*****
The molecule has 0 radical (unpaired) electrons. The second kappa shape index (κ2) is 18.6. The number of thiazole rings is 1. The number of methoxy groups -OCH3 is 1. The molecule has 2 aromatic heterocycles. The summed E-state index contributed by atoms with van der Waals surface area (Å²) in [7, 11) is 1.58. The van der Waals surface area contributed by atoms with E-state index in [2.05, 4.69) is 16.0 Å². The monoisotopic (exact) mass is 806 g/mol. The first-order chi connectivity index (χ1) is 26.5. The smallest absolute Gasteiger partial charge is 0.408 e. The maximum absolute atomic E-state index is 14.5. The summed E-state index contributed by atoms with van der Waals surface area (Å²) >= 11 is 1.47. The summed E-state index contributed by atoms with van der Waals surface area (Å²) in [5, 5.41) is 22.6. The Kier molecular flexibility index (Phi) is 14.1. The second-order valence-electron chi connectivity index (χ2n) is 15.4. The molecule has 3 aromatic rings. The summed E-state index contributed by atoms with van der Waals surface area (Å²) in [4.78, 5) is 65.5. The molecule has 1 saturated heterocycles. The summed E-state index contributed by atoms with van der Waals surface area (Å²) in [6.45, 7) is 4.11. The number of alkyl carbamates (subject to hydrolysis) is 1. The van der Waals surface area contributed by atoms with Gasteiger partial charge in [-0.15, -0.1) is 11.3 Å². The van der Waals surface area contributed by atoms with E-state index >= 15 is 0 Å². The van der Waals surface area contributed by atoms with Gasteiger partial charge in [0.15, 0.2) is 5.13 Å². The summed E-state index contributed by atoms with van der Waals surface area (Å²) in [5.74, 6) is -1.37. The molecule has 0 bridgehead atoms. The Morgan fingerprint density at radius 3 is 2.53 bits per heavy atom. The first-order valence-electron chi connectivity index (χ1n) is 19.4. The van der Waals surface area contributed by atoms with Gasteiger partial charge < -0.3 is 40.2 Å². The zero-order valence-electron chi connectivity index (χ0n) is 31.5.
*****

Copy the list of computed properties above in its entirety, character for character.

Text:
The molecule has 0 radical (unpaired) electrons. The second kappa shape index (κ2) is 18.6. The number of thiazole rings is 1. The number of methoxy groups -OCH3 is 1. The molecule has 2 aromatic heterocycles. The summed E-state index contributed by atoms with van der Waals surface area (Å²) in [7, 11) is 1.58. The van der Waals surface area contributed by atoms with E-state index in [2.05, 4.69) is 16.0 Å². The monoisotopic (exact) mass is 806 g/mol. The first-order chi connectivity index (χ1) is 26.5. The smallest absolute Gasteiger partial charge is 0.408 e. The maximum absolute atomic E-state index is 14.5. The summed E-state index contributed by atoms with van der Waals surface area (Å²) >= 11 is 1.47. The summed E-state index contributed by atoms with van der Waals surface area (Å²) in [5, 5.41) is 22.6. The Kier molecular flexibility index (Phi) is 14.1. The second-order valence-electron chi connectivity index (χ2n) is 15.4. The molecule has 3 aromatic rings. The summed E-state index contributed by atoms with van der Waals surface area (Å²) in [4.78, 5) is 65.5. The molecule has 1 saturated heterocycles. The summed E-state index contributed by atoms with van der Waals surface area (Å²) in [6.45, 7) is 4.11. The number of alkyl carbamates (subject to hydrolysis) is 1. The van der Waals surface area contributed by atoms with Gasteiger partial charge in [-0.15, -0.1) is 11.3 Å². The van der Waals surface area contributed by atoms with E-state index >= 15 is 0 Å². The van der Waals surface area contributed by atoms with Gasteiger partial charge in [0.15, 0.2) is 5.13 Å². The summed E-state index contributed by atoms with van der Waals surface area (Å²) in [5.74, 6) is -1.37. The molecule has 0 bridgehead atoms. The Morgan fingerprint density at radius 3 is 2.53 bits per heavy atom. The first-order valence-electron chi connectivity index (χ1n) is 19.4. The van der Waals surface area contributed by atoms with Gasteiger partial charge < -0.3 is 40.2 Å². The zero-order valence-electron chi connectivity index (χ0n) is 31.5.